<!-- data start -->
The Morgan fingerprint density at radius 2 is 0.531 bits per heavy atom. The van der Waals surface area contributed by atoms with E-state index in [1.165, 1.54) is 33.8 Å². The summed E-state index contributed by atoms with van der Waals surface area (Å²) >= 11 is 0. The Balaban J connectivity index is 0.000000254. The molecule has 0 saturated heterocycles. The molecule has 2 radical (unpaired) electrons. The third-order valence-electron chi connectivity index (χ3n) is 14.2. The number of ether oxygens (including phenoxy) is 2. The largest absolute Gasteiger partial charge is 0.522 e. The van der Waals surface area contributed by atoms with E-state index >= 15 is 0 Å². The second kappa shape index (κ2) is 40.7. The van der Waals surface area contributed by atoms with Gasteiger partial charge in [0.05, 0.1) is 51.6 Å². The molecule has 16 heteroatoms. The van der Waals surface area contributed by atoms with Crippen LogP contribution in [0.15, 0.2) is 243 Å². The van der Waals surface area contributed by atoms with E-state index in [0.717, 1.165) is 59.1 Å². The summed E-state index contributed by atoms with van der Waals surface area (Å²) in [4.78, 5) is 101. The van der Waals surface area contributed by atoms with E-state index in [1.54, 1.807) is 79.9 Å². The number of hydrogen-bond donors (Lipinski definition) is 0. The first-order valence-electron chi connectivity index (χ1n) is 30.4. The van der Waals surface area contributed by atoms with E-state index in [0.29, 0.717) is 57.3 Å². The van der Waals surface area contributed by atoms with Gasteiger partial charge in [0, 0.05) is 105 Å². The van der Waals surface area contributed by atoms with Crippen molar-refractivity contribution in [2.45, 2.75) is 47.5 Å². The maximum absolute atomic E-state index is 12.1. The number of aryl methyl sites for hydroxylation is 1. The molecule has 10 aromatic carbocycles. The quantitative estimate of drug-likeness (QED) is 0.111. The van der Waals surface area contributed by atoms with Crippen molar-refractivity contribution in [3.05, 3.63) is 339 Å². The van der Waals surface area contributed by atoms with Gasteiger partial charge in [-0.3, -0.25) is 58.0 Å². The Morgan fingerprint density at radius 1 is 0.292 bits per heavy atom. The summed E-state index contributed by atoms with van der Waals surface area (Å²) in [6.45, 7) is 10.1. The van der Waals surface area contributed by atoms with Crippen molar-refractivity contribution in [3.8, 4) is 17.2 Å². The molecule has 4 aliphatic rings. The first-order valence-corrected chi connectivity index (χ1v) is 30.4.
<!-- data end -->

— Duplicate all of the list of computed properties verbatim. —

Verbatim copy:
The Morgan fingerprint density at radius 2 is 0.531 bits per heavy atom. The van der Waals surface area contributed by atoms with E-state index in [1.165, 1.54) is 33.8 Å². The summed E-state index contributed by atoms with van der Waals surface area (Å²) >= 11 is 0. The Balaban J connectivity index is 0.000000254. The molecule has 0 saturated heterocycles. The molecule has 2 radical (unpaired) electrons. The third-order valence-electron chi connectivity index (χ3n) is 14.2. The number of ether oxygens (including phenoxy) is 2. The largest absolute Gasteiger partial charge is 0.522 e. The van der Waals surface area contributed by atoms with E-state index >= 15 is 0 Å². The second kappa shape index (κ2) is 40.7. The van der Waals surface area contributed by atoms with Gasteiger partial charge in [0.05, 0.1) is 51.6 Å². The molecule has 16 heteroatoms. The van der Waals surface area contributed by atoms with Crippen LogP contribution in [0.15, 0.2) is 243 Å². The van der Waals surface area contributed by atoms with E-state index in [0.717, 1.165) is 59.1 Å². The summed E-state index contributed by atoms with van der Waals surface area (Å²) in [4.78, 5) is 101. The van der Waals surface area contributed by atoms with E-state index in [1.54, 1.807) is 79.9 Å². The number of hydrogen-bond donors (Lipinski definition) is 0. The first-order valence-electron chi connectivity index (χ1n) is 30.4. The van der Waals surface area contributed by atoms with E-state index in [0.29, 0.717) is 57.3 Å². The van der Waals surface area contributed by atoms with Gasteiger partial charge in [0, 0.05) is 105 Å². The van der Waals surface area contributed by atoms with Crippen molar-refractivity contribution in [2.45, 2.75) is 47.5 Å². The maximum absolute atomic E-state index is 12.1. The number of aryl methyl sites for hydroxylation is 1. The molecule has 10 aromatic carbocycles. The quantitative estimate of drug-likeness (QED) is 0.111. The van der Waals surface area contributed by atoms with Crippen molar-refractivity contribution in [3.05, 3.63) is 339 Å². The van der Waals surface area contributed by atoms with Gasteiger partial charge in [-0.3, -0.25) is 58.0 Å². The Morgan fingerprint density at radius 1 is 0.292 bits per heavy atom. The summed E-state index contributed by atoms with van der Waals surface area (Å²) in [6.45, 7) is 10.1. The van der Waals surface area contributed by atoms with Crippen molar-refractivity contribution in [3.8, 4) is 17.2 Å². The molecule has 4 aliphatic rings. The first-order valence-corrected chi connectivity index (χ1v) is 30.4.